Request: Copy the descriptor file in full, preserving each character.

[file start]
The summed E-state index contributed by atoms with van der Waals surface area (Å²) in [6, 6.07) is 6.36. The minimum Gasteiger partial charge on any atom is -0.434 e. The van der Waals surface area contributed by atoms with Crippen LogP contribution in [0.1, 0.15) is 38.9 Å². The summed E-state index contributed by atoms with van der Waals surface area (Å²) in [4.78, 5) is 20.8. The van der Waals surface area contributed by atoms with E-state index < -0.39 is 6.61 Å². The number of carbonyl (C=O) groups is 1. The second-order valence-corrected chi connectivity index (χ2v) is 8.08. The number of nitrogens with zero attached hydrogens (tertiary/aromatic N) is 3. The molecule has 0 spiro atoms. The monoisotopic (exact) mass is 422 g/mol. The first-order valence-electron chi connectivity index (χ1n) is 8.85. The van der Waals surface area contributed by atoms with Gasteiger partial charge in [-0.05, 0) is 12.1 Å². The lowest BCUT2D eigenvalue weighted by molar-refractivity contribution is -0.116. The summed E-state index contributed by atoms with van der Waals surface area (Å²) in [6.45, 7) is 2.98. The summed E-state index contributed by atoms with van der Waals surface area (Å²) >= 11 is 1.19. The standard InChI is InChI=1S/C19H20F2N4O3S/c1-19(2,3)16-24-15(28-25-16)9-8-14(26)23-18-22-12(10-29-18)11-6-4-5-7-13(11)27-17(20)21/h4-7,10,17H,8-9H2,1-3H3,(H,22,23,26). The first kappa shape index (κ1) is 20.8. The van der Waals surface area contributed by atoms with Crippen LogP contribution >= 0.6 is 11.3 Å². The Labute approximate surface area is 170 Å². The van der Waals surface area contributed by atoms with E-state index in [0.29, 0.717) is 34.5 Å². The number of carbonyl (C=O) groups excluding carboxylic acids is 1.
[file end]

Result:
The summed E-state index contributed by atoms with van der Waals surface area (Å²) in [6, 6.07) is 6.36. The minimum Gasteiger partial charge on any atom is -0.434 e. The van der Waals surface area contributed by atoms with Crippen LogP contribution in [0.1, 0.15) is 38.9 Å². The summed E-state index contributed by atoms with van der Waals surface area (Å²) in [4.78, 5) is 20.8. The van der Waals surface area contributed by atoms with E-state index < -0.39 is 6.61 Å². The number of carbonyl (C=O) groups is 1. The second-order valence-corrected chi connectivity index (χ2v) is 8.08. The number of nitrogens with zero attached hydrogens (tertiary/aromatic N) is 3. The molecule has 0 spiro atoms. The monoisotopic (exact) mass is 422 g/mol. The first-order valence-electron chi connectivity index (χ1n) is 8.85. The van der Waals surface area contributed by atoms with Gasteiger partial charge in [-0.05, 0) is 12.1 Å². The lowest BCUT2D eigenvalue weighted by molar-refractivity contribution is -0.116. The summed E-state index contributed by atoms with van der Waals surface area (Å²) in [6.45, 7) is 2.98. The summed E-state index contributed by atoms with van der Waals surface area (Å²) >= 11 is 1.19. The standard InChI is InChI=1S/C19H20F2N4O3S/c1-19(2,3)16-24-15(28-25-16)9-8-14(26)23-18-22-12(10-29-18)11-6-4-5-7-13(11)27-17(20)21/h4-7,10,17H,8-9H2,1-3H3,(H,22,23,26). The first kappa shape index (κ1) is 20.8. The van der Waals surface area contributed by atoms with Crippen LogP contribution >= 0.6 is 11.3 Å². The Labute approximate surface area is 170 Å². The van der Waals surface area contributed by atoms with E-state index in [0.29, 0.717) is 34.5 Å². The number of carbonyl (C=O) groups excluding carboxylic acids is 1.